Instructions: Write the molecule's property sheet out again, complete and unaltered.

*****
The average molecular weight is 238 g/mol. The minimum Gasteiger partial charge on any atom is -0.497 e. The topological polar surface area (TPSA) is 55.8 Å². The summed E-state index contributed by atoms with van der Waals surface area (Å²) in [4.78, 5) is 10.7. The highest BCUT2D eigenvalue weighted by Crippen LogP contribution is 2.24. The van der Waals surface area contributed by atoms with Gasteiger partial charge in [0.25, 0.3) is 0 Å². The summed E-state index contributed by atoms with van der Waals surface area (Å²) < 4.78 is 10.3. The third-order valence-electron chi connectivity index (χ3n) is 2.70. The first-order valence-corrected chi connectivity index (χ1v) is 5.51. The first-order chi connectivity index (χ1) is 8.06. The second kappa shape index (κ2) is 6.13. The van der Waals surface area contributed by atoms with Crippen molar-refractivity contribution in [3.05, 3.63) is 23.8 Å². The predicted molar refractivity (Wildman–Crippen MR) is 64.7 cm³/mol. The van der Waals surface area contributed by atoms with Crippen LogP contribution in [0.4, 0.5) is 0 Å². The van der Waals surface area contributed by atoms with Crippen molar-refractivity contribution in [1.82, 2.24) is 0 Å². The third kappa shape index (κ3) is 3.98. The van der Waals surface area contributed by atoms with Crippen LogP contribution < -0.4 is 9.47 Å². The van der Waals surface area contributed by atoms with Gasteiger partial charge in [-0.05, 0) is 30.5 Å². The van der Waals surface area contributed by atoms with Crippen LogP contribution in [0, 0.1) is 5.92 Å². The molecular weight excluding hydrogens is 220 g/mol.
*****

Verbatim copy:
The average molecular weight is 238 g/mol. The minimum Gasteiger partial charge on any atom is -0.497 e. The topological polar surface area (TPSA) is 55.8 Å². The summed E-state index contributed by atoms with van der Waals surface area (Å²) in [4.78, 5) is 10.7. The highest BCUT2D eigenvalue weighted by Crippen LogP contribution is 2.24. The van der Waals surface area contributed by atoms with Gasteiger partial charge in [0.25, 0.3) is 0 Å². The summed E-state index contributed by atoms with van der Waals surface area (Å²) < 4.78 is 10.3. The third-order valence-electron chi connectivity index (χ3n) is 2.70. The first-order valence-corrected chi connectivity index (χ1v) is 5.51. The first-order chi connectivity index (χ1) is 8.06. The second kappa shape index (κ2) is 6.13. The van der Waals surface area contributed by atoms with Crippen molar-refractivity contribution in [3.05, 3.63) is 23.8 Å². The predicted molar refractivity (Wildman–Crippen MR) is 64.7 cm³/mol. The van der Waals surface area contributed by atoms with Crippen LogP contribution in [0.4, 0.5) is 0 Å². The van der Waals surface area contributed by atoms with Crippen molar-refractivity contribution in [1.82, 2.24) is 0 Å². The third kappa shape index (κ3) is 3.98. The van der Waals surface area contributed by atoms with Crippen LogP contribution < -0.4 is 9.47 Å². The van der Waals surface area contributed by atoms with Gasteiger partial charge in [-0.05, 0) is 30.5 Å². The van der Waals surface area contributed by atoms with Crippen LogP contribution in [0, 0.1) is 5.92 Å². The molecular weight excluding hydrogens is 220 g/mol.